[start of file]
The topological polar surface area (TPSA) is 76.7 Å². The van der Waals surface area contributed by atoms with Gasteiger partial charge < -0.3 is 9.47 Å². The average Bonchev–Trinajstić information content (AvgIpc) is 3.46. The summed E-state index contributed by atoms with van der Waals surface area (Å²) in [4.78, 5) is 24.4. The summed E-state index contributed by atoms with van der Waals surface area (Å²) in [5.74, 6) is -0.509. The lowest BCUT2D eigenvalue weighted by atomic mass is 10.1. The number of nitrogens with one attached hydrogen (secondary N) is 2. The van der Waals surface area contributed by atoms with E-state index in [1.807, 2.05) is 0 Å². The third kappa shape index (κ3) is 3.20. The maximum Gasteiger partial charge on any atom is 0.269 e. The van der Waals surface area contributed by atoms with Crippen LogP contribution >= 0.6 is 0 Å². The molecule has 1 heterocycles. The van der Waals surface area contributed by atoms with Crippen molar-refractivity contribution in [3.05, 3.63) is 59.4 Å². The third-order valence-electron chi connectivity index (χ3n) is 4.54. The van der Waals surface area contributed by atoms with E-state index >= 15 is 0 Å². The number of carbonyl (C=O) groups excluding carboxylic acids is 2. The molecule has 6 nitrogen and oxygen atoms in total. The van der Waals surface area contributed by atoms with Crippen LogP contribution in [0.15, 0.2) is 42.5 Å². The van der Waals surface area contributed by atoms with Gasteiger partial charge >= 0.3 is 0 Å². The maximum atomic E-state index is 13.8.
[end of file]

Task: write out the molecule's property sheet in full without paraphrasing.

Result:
The topological polar surface area (TPSA) is 76.7 Å². The van der Waals surface area contributed by atoms with Gasteiger partial charge < -0.3 is 9.47 Å². The average Bonchev–Trinajstić information content (AvgIpc) is 3.46. The summed E-state index contributed by atoms with van der Waals surface area (Å²) in [4.78, 5) is 24.4. The summed E-state index contributed by atoms with van der Waals surface area (Å²) in [5.74, 6) is -0.509. The lowest BCUT2D eigenvalue weighted by atomic mass is 10.1. The number of nitrogens with one attached hydrogen (secondary N) is 2. The van der Waals surface area contributed by atoms with E-state index in [1.807, 2.05) is 0 Å². The third kappa shape index (κ3) is 3.20. The maximum Gasteiger partial charge on any atom is 0.269 e. The van der Waals surface area contributed by atoms with Crippen LogP contribution >= 0.6 is 0 Å². The molecule has 1 heterocycles. The van der Waals surface area contributed by atoms with Crippen molar-refractivity contribution in [3.05, 3.63) is 59.4 Å². The third-order valence-electron chi connectivity index (χ3n) is 4.54. The van der Waals surface area contributed by atoms with E-state index >= 15 is 0 Å². The number of carbonyl (C=O) groups excluding carboxylic acids is 2. The molecule has 6 nitrogen and oxygen atoms in total. The van der Waals surface area contributed by atoms with Crippen LogP contribution in [0.15, 0.2) is 42.5 Å². The van der Waals surface area contributed by atoms with Gasteiger partial charge >= 0.3 is 0 Å². The maximum atomic E-state index is 13.8.